Known in short as “Kingfish,” he has been playing music since age 6, when he picked up his first drumsticks. At 9, he became proficient at the bass guitar, and at 14, he became a lead guitarist and singer, beginning his career as a touring artist. Fittingly, he was trained at the Delta Blues Museum.
His natural talent emanates from his guitar as his fingers move lightning-fast over the strings. His voice is one that is much more mature than should come from a 17-year-old. He knows how to excite a crowd with his music, and simply, his presence.
Kingfish’s talent can’t be found on Apple iTunes or Spotify, though he has performed at the Whitehouse for Michelle Obama. He is an act not to be missed at this year’s festival, as he is certainly headed to greatness– and fast.
The Bellfuries – 4 p.m.
The four-piece, Austin-based band The Bellfuries consists of lead singer Joey Simeone, bass player Jeff Seaver, drummer Chris Sensat and guitarist Mike Molnar. Although The Bellfuries was first formed in 1998 by Simeone, the “classic lineup,” as Molnar refers to the current band and its members, is just about three years old.
While the band has only been playing together for a short time, its sound is solidly cemented and well-defined. When asked about the type of music The Bellfuries play, the answer is simple.
“We play rock and roll,” Molnar said. “I try to call things by more or less correct names. Besides, rock and roll is a ‘big tent’ kind of scene. Louis Jordan, Cannibal and the Headhunters, Black Sabbath, I’d say, are all in the club. Very groovy.”
Listening to the latest album, “Workingman’s Bellfuries,” the presence of rock and roll is palpable, laced with a twang reminiscent of another time. The songs bring with them a sense of nostalgia in the best possible way.
Double Decker will be the first show The Bellfuries has performed in Oxford and the band is eager to give the crowd a good time.
Molnar’s description of playing his favorite song, “Beaumont Blues,” can probably give an accurate prediction of what the audience can expect from the band’s performance.
“It’s a little wild in places,” Molnar said. “Hell, it can get a little wooly.”
Orgone – 5:30 p.m.
An eclectic and passionate blend of deep soul, rare funk and afro-disco with just a hint of rock star edge, Orgone will bring a whole lot of grit and groove to the Double Decker music lineup.
“Our sound is born out of music with heart and attitude,” Sergio Rios, the band’s guitarist, said. “It’s music geared to free yourself to and light the dance floor up with.”
Once two musicians from Los Angeles covering artists like Booker T. & the MGs and The Meters, Rios and keys player Dan Hastie eventually curated their own sound– a sound that payed homage to their passion for soulful music.
The duo created their own home studio, KillionSound Studios, where they produced, rehearsed and recorded, with Rios as chief engineer and Hastie as co-producer.
With the discovery of the fiery singer with an even more fiery ‘fro, Adryon de León, Orgone’s sound has hit an all-time high.
Members of Orgone have collaborated and performed with musicians such as The Roots, Al Green and Sharon Jones, and have served as the backing band on major releases, including Alicia Keys’ album “As I Am” and Cee Lo Green’s track “Fool For You.”
Now on a national spring tour supporting the vinyl release of their latest album, “Beyond The Sun,” Rios said the group can’t wait to rip the stage here in Oxford.
Lettuce – 7 p.m.
Progressive funk, jazz and hip-hop fusion band Lettuce will be returning to Oxford to share their unique brand of music with Mississippi once again.
The group has been making music together for about two decades, a journey that started at a high school summer program for the Berklee School of Music, where each member of the band attended. There was an immediate chemistry among the musicians, and when they all returned for their prospective undergraduate degrees at Berklee, Lettuce was born.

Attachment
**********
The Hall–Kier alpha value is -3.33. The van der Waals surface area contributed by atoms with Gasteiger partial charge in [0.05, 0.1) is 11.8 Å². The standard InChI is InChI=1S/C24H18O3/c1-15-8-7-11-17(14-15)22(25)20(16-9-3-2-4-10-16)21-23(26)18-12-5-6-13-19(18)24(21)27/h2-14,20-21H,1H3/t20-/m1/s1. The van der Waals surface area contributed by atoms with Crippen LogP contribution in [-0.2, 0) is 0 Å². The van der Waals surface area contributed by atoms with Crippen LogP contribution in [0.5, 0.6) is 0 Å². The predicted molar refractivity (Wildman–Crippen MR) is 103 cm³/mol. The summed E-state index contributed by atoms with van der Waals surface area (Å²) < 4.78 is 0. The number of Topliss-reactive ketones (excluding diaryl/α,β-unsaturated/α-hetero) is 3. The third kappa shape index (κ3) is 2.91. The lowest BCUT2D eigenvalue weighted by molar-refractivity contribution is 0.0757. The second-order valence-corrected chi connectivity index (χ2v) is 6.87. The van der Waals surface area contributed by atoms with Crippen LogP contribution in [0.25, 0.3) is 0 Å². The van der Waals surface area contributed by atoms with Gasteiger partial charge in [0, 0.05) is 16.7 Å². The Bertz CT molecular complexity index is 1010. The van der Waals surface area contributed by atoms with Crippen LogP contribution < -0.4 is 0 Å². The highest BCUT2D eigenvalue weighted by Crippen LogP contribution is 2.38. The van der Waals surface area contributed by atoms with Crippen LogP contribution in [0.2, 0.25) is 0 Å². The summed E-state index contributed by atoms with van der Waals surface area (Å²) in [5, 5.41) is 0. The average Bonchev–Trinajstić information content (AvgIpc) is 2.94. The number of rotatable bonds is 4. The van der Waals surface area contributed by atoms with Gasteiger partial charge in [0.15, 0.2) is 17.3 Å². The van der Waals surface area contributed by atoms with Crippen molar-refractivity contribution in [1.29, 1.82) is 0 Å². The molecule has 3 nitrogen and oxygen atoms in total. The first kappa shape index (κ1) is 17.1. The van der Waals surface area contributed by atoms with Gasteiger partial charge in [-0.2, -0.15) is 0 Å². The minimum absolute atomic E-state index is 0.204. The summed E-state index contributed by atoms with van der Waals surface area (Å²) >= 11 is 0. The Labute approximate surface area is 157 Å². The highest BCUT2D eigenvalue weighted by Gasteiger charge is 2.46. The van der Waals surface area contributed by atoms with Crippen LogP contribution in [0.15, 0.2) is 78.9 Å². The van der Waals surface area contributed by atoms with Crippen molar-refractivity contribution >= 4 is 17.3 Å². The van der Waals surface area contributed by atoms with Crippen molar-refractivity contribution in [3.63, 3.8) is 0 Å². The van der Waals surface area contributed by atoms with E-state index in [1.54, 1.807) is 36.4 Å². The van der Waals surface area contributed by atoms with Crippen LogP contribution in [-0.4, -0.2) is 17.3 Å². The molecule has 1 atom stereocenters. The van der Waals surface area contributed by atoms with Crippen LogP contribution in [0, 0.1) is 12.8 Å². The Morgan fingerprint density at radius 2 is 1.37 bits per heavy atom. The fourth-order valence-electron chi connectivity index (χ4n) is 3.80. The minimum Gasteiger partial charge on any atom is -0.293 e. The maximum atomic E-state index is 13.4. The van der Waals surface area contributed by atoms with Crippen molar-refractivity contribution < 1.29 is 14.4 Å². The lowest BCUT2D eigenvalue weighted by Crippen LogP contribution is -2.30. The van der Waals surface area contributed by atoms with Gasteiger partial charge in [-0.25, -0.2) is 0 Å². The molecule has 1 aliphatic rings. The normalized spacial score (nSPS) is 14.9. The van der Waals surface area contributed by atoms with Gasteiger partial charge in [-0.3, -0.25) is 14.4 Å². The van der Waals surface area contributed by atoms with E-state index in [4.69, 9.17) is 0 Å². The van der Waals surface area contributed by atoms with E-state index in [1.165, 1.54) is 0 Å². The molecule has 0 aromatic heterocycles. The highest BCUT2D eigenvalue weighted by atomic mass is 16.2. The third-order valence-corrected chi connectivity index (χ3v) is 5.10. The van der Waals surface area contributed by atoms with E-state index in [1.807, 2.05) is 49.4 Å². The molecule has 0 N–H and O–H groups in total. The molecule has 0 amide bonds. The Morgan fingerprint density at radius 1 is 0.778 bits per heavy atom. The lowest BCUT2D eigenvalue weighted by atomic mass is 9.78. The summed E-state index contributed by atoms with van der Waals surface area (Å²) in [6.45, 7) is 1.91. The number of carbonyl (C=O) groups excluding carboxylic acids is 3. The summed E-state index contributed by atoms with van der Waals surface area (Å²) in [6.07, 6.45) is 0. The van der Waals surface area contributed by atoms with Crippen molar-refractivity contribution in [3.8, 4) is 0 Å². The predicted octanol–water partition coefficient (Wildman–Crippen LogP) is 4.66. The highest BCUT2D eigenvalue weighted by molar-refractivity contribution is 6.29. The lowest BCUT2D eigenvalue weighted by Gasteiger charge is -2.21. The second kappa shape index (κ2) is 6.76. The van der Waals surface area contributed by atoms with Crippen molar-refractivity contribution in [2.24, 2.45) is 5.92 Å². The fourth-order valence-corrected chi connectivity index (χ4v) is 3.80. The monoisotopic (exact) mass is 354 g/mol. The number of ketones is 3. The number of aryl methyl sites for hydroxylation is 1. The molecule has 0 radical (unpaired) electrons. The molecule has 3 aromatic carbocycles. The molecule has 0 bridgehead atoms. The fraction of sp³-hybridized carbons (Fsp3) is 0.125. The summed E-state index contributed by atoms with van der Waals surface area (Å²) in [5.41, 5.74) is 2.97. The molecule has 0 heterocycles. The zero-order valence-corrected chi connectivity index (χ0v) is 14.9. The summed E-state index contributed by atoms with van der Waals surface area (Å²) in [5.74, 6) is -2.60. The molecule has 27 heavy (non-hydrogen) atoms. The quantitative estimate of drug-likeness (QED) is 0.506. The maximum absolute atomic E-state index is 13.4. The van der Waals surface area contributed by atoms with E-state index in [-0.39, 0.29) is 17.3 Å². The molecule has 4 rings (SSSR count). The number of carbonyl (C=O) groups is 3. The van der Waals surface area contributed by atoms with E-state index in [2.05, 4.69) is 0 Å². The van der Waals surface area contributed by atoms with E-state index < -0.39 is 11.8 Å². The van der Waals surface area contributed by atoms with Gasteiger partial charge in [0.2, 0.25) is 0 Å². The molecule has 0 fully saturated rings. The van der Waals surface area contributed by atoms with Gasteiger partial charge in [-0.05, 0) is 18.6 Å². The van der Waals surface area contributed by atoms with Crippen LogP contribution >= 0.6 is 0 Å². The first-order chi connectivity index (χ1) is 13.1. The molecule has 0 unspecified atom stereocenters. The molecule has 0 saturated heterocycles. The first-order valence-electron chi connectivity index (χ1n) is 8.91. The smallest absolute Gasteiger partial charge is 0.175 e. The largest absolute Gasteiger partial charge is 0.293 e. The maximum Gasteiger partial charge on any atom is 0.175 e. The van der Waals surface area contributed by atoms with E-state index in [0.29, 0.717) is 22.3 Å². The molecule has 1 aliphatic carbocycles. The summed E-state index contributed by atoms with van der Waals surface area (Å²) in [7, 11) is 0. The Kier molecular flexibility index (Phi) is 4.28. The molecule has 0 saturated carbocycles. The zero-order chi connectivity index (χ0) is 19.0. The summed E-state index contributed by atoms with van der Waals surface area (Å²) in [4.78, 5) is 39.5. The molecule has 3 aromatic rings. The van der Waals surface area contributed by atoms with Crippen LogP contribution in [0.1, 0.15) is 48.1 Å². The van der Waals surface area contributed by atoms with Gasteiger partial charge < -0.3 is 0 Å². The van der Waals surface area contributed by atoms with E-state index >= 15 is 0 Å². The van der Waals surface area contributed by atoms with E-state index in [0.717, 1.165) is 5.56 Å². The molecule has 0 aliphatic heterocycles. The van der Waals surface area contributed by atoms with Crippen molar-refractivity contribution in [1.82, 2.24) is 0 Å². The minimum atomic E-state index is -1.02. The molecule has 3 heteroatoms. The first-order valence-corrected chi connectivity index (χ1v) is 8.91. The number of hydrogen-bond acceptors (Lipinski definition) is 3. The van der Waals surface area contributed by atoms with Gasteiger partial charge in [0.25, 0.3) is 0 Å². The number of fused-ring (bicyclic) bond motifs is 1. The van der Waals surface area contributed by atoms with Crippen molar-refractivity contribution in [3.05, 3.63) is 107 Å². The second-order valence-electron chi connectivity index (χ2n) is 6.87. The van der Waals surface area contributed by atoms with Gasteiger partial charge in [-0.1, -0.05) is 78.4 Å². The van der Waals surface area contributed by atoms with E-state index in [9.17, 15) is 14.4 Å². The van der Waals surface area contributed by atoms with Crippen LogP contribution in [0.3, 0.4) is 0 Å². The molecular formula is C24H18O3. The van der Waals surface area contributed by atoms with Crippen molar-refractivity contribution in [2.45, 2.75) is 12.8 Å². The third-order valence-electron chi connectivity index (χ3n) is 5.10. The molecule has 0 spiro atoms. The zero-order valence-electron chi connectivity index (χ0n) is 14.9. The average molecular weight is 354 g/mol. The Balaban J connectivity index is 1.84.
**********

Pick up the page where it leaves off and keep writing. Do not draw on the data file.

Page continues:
Since those early days, the group has become a festival staple, playing and headlining events all around the nation with a show that can only be described as energizing and infectious. Whether it’s the booming bass or intricate lights, there is more than one reason to enjoy a Lettuce performance.
A simple skimming of the band’s discography demonstrates the group’s ability to branch out to just about any genre. The instrumentation and arrangements demonstrate pure musicality and technical skill at a level that is truly unprecedented.
“It’s definitely rooted in traditional, classic funk,” said Bloom. “And then you add a lot of more elements of hip-hop because we are the hip-hop generation. And, we also have some elements of electronic music, and a jam element, like a Phish thing.”
According to Erick Coomes, the band’s bassist, some of the more prominent influences on their newest music is that of 90’s hip-hop and classic psychedelia, although ultimately, the music is typically classified as funk.
Last year was busy for the group with the release of their newest album, “Crush,” which has proven to be highly successful on an international scale.
The recording and production of this album was documented on the groups newly released “funkumentary” entitled “Let Us Play” and is now available for rent and purchase on multiple video streaming platforms.
The band will be taking this newfound success to the festival on Saturday at 7 p.m. with a show that no music lover should miss.
“We’ve played in Oxford either once or twice before,” Bloom said. “There’s a lot of really great young people who really like music… They have a lot of great energy, and there is just really a lot of great music lovers.”
Michael Franti & Spearhead – 8 p.m.
Michael Franti, musician, humanitarian and filmmaker extraordinaire, and his band Spearhead will be closing out Double Decker.
Franti is the creator and lead vocalist of his current project, Michael Franti & Spearhead, a band that merges hip-hop with a variety of other styles including funk, reggae, jazz, folk and rock to create a sunny sound.
Franti and his band Spearhead are known for their uplifting, easygoing music, which consists of a variety of different styles and genres. No strangers to chart-topping hits, their two-time platinum hit single “Say Hey (I Love You)” is characteristic of their thought-provoking yet energetic and feel-good songs.
Widely known for his globally and socially-conscious lyrics and dynamic live performances, Franti utilizes his music as a positive force for change and could be described as a lyrical activist. First and foremost, Franti is a humanitarian. He uses his music to spread the message of love and peace, and the message behind his songs is clear. His upcoming album is no different and is due to release in May of this year.
Michael Franti and Spearhead’s music is authentic and powerful, as well as carefree and joyful.